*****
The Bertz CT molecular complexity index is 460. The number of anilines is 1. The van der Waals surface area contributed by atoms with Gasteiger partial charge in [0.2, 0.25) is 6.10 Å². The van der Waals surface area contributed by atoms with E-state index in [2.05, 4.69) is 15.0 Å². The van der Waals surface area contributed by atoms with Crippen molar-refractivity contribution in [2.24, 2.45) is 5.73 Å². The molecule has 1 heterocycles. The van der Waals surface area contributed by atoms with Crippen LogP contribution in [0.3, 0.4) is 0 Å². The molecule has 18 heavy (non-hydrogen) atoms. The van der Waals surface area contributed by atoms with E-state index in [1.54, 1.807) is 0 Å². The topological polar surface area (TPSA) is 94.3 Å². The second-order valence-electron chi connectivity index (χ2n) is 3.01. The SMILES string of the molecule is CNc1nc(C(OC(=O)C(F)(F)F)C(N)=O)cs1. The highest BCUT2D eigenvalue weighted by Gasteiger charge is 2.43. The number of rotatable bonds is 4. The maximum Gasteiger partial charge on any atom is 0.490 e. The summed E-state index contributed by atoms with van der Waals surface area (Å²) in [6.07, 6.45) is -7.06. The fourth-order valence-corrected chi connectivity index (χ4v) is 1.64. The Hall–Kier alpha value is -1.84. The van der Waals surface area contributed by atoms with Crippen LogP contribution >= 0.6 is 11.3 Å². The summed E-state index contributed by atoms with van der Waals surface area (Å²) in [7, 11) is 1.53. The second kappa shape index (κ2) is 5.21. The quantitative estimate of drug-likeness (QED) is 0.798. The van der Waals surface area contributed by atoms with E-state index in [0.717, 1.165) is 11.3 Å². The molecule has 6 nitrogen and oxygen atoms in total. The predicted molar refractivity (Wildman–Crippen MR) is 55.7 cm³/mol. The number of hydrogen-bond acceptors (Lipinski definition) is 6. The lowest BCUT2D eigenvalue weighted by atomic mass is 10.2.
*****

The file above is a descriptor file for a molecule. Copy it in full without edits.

The Bertz CT molecular complexity index is 460. The number of anilines is 1. The van der Waals surface area contributed by atoms with Gasteiger partial charge in [0.2, 0.25) is 6.10 Å². The van der Waals surface area contributed by atoms with E-state index in [2.05, 4.69) is 15.0 Å². The van der Waals surface area contributed by atoms with Crippen molar-refractivity contribution in [2.24, 2.45) is 5.73 Å². The molecule has 1 heterocycles. The van der Waals surface area contributed by atoms with Crippen LogP contribution in [0.3, 0.4) is 0 Å². The molecule has 18 heavy (non-hydrogen) atoms. The van der Waals surface area contributed by atoms with E-state index in [1.54, 1.807) is 0 Å². The topological polar surface area (TPSA) is 94.3 Å². The second-order valence-electron chi connectivity index (χ2n) is 3.01. The SMILES string of the molecule is CNc1nc(C(OC(=O)C(F)(F)F)C(N)=O)cs1. The highest BCUT2D eigenvalue weighted by Gasteiger charge is 2.43. The number of rotatable bonds is 4. The maximum Gasteiger partial charge on any atom is 0.490 e. The summed E-state index contributed by atoms with van der Waals surface area (Å²) in [6.07, 6.45) is -7.06. The fourth-order valence-corrected chi connectivity index (χ4v) is 1.64. The Hall–Kier alpha value is -1.84. The van der Waals surface area contributed by atoms with Crippen LogP contribution >= 0.6 is 11.3 Å². The summed E-state index contributed by atoms with van der Waals surface area (Å²) in [7, 11) is 1.53. The second kappa shape index (κ2) is 5.21. The quantitative estimate of drug-likeness (QED) is 0.798. The van der Waals surface area contributed by atoms with E-state index in [0.717, 1.165) is 11.3 Å². The molecule has 6 nitrogen and oxygen atoms in total. The predicted molar refractivity (Wildman–Crippen MR) is 55.7 cm³/mol. The number of hydrogen-bond acceptors (Lipinski definition) is 6. The lowest BCUT2D eigenvalue weighted by atomic mass is 10.2.